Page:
Virgin Atlantic Takes Big Step Toward SAF-Powered Transatlantic Flight

The airline plans to fly Boeing 787 from London to New York later this month.

Virgin Atlantic plans to fly a Boeing 787 from London to New York using 100 percent SAF. [Courtesy: Virgin Atlantic]

Virgin Atlantic received a permit this week from the UK Civil Aviation Authority to conduct a long-planned transatlantic flight using 100 percent sustainable aviation fuel (SAF). 

The landmark flight from London's Heathrow Airport (EGLL) to New York's John F. Kennedy International Airport (KJFK) in a Boeing 787 equipped with Rolls-Royce Trent 1000 engines is set for November 28.

Last summer, the airline announced the successful completion of ground tests of the engine running on SAF. The company also named fuel suppliers Air BP and Virent and revealed details about the fuel it plans to use. SAF for the transatlantic flight will be produced through the hydroprocessed esters and fatty acids (HEFA) method and will include synthetic aromatic kerosene (SAK) blended in an 88-to-12 percent ratio.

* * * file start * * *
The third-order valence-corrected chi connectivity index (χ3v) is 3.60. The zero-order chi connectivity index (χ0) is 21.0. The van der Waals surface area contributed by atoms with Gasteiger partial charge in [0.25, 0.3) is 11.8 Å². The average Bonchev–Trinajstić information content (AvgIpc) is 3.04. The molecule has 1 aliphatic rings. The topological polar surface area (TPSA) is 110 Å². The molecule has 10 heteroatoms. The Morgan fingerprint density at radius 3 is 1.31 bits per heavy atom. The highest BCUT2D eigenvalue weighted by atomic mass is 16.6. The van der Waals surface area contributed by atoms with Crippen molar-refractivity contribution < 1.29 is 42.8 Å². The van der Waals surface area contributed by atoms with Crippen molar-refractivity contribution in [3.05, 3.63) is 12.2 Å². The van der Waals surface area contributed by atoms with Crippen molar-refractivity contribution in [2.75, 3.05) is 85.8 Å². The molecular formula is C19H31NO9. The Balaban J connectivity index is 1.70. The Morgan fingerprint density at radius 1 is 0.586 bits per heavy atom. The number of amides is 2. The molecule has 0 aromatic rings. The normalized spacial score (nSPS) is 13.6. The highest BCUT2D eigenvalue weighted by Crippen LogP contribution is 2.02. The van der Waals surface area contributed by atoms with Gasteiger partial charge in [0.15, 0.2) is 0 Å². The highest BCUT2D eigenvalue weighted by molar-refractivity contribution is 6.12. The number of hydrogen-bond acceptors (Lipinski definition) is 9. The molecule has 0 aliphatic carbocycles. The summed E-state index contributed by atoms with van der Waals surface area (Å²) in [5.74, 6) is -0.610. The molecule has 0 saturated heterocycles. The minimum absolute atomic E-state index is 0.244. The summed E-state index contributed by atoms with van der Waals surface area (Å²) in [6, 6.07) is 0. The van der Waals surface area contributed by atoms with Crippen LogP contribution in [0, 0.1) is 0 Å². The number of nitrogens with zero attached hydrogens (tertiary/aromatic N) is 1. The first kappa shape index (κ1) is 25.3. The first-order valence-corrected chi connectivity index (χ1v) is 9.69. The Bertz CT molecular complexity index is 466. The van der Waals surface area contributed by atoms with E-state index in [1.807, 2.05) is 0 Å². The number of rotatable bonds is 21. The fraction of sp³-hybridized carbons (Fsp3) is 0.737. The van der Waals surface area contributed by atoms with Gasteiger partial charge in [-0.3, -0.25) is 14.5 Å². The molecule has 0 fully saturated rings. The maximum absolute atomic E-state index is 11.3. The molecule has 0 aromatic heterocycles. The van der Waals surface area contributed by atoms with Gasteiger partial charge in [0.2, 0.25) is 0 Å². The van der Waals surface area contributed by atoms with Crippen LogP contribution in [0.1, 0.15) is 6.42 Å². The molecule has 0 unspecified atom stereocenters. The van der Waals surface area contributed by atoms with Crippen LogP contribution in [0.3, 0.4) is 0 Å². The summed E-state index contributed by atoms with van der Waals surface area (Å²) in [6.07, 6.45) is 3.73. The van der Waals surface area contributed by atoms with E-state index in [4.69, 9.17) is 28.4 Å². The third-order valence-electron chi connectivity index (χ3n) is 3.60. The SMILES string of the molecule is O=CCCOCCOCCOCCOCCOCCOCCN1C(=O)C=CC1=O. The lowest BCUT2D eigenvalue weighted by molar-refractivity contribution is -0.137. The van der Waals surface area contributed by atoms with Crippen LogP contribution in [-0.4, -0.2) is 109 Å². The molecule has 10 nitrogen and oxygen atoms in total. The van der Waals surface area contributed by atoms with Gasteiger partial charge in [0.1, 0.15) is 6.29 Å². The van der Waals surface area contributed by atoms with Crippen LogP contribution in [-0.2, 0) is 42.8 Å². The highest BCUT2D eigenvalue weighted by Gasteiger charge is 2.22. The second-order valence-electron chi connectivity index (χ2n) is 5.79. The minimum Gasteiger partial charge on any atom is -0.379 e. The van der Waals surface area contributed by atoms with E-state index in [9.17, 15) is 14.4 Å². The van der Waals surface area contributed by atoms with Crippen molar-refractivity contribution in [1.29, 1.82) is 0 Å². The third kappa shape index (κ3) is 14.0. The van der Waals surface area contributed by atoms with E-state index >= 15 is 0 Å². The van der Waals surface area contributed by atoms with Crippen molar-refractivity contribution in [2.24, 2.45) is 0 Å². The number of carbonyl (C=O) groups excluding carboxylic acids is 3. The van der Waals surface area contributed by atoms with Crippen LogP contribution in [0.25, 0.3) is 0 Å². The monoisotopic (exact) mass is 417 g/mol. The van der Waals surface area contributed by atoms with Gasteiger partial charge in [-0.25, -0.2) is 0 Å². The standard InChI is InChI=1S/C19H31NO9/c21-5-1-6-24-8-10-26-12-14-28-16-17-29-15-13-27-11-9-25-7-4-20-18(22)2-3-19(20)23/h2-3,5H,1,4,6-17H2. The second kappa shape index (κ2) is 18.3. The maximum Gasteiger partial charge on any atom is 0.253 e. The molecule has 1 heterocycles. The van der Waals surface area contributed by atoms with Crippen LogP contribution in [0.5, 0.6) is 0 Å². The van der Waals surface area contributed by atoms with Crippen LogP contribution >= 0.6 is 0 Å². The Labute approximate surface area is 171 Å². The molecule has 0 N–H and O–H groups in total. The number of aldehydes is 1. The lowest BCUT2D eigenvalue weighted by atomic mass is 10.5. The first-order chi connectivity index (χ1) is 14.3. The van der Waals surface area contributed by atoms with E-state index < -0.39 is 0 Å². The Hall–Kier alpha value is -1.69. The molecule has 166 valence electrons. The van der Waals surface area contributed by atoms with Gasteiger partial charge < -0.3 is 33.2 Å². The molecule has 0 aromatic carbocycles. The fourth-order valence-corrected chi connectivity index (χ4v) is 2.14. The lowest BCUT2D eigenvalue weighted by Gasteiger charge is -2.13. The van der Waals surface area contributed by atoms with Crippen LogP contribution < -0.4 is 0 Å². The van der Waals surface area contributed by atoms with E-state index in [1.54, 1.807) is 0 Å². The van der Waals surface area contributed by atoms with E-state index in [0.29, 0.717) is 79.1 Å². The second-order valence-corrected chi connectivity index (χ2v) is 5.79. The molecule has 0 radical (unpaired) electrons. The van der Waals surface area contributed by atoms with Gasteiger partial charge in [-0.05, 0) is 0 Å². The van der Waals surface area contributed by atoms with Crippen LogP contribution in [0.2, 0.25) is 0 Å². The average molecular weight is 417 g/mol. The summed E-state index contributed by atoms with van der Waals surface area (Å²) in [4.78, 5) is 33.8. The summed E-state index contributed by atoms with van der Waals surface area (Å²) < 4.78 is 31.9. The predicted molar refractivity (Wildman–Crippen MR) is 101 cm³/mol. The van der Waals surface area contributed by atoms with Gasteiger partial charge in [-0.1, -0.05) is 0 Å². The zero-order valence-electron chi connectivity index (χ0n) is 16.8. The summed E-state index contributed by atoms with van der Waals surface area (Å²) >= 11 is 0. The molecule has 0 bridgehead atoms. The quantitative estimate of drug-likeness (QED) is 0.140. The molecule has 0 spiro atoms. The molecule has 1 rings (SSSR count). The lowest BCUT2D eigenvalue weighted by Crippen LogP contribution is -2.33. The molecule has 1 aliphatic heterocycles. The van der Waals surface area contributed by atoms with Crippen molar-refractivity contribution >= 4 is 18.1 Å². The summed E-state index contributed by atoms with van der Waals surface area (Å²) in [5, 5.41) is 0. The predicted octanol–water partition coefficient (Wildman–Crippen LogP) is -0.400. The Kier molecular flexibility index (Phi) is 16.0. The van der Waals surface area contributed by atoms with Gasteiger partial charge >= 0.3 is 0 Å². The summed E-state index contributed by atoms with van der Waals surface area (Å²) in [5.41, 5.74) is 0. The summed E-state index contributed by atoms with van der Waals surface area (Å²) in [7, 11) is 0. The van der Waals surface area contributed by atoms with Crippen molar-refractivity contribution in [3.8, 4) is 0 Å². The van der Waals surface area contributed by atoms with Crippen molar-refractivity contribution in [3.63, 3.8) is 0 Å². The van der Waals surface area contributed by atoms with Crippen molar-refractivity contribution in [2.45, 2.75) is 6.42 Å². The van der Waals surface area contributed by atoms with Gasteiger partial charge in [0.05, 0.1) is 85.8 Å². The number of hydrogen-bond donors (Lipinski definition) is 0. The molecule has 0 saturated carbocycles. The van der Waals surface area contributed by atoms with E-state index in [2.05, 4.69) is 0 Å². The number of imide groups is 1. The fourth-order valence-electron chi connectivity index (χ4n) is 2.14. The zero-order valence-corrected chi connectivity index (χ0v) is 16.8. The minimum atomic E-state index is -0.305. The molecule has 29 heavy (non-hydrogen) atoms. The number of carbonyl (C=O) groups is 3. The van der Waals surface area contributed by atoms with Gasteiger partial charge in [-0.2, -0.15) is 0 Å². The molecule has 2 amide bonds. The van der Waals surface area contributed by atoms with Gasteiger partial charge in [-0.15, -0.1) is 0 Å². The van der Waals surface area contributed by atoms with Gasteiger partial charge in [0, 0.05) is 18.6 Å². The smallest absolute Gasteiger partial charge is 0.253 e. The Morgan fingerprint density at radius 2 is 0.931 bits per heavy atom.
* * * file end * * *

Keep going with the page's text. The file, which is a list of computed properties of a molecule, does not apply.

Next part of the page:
“The Civil Aviation Authority’s permit to fly Flight100 marks a key milestone and a huge achievement for all the teams working towards this historic flight,” said Shai Weiss, CEO of Virgin Atlantic. “Getting to this point has been more than a year in the making and taken radical collaboration across our consortium partners and government. We’re committed to using 10 percent SAF by 2030, but to get there we need the government to support the creation of a U.K. SAF industry. We know that if we can make it, we can fly it.”

Virgin Atlantic received U.K. government funding last year in connection with an industry-wide Department for Transport challenge to make a transatlantic flight powered by 100 percent SAF. The latest permit is a critical step toward the international approvals needed for the planned flight.

Among Virgin’s next steps are submitting applications to the FAA, the Irish Aviation Authority, and Transport Canada to allow the SAF-powered flight to travel through American, Irish, and Canadian airspace.

Jonathan Welsh is a private pilot who worked as a reporter, editor and columnist with the Wall Street Journal for 21 years, mostly covering the auto industry. His passion for aviation began in childhood with balsa-wood gliders his aunt would buy for him at the corner store. Follow Jonathan on Twitter @JonathanWelsh4

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